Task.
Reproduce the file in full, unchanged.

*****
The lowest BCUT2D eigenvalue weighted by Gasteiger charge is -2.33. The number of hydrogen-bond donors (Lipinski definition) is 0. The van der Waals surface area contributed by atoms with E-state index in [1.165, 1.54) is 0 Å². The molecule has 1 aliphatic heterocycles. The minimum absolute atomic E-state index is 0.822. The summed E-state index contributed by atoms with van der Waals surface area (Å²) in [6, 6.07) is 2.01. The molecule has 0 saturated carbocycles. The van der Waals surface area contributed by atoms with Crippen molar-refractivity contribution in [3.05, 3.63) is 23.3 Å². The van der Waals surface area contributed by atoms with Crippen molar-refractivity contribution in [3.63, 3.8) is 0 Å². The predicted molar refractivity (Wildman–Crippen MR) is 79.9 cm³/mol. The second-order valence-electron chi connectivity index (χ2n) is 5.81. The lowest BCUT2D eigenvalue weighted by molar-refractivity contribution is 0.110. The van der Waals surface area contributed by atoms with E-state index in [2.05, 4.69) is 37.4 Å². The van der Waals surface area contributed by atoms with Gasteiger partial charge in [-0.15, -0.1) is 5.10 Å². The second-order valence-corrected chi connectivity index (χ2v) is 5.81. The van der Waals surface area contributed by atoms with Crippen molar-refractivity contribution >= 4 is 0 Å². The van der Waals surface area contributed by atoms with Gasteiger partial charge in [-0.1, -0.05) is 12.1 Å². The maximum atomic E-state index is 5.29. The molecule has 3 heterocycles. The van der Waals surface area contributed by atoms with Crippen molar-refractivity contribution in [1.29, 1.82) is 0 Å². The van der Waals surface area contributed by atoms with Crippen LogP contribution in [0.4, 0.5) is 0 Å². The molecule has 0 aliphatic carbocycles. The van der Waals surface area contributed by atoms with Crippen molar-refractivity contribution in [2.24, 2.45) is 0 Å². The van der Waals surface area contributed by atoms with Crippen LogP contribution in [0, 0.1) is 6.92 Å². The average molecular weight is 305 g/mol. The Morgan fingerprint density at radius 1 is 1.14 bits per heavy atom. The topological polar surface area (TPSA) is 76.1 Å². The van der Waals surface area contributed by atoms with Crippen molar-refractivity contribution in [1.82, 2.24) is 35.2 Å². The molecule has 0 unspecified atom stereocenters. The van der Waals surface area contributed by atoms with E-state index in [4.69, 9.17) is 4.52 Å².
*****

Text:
The lowest BCUT2D eigenvalue weighted by Gasteiger charge is -2.33. The number of hydrogen-bond donors (Lipinski definition) is 0. The van der Waals surface area contributed by atoms with E-state index in [1.165, 1.54) is 0 Å². The molecule has 1 aliphatic heterocycles. The minimum absolute atomic E-state index is 0.822. The summed E-state index contributed by atoms with van der Waals surface area (Å²) in [6, 6.07) is 2.01. The molecule has 0 saturated carbocycles. The van der Waals surface area contributed by atoms with Crippen molar-refractivity contribution in [3.05, 3.63) is 23.3 Å². The van der Waals surface area contributed by atoms with Crippen molar-refractivity contribution in [3.63, 3.8) is 0 Å². The predicted molar refractivity (Wildman–Crippen MR) is 79.9 cm³/mol. The second-order valence-electron chi connectivity index (χ2n) is 5.81. The lowest BCUT2D eigenvalue weighted by molar-refractivity contribution is 0.110. The van der Waals surface area contributed by atoms with E-state index in [2.05, 4.69) is 37.4 Å². The van der Waals surface area contributed by atoms with Gasteiger partial charge in [-0.15, -0.1) is 5.10 Å². The second-order valence-corrected chi connectivity index (χ2v) is 5.81. The van der Waals surface area contributed by atoms with Crippen molar-refractivity contribution >= 4 is 0 Å². The van der Waals surface area contributed by atoms with Gasteiger partial charge in [-0.1, -0.05) is 12.1 Å². The maximum atomic E-state index is 5.29. The molecule has 3 heterocycles. The van der Waals surface area contributed by atoms with Crippen molar-refractivity contribution in [1.29, 1.82) is 0 Å². The van der Waals surface area contributed by atoms with Crippen LogP contribution in [0.4, 0.5) is 0 Å². The molecule has 0 aliphatic carbocycles. The van der Waals surface area contributed by atoms with Crippen molar-refractivity contribution in [2.24, 2.45) is 0 Å². The van der Waals surface area contributed by atoms with Crippen LogP contribution in [0, 0.1) is 6.92 Å². The average molecular weight is 305 g/mol. The Morgan fingerprint density at radius 1 is 1.14 bits per heavy atom. The topological polar surface area (TPSA) is 76.1 Å². The van der Waals surface area contributed by atoms with Crippen molar-refractivity contribution in [1.82, 2.24) is 35.2 Å². The molecule has 0 unspecified atom stereocenters. The van der Waals surface area contributed by atoms with E-state index in [4.69, 9.17) is 4.52 Å².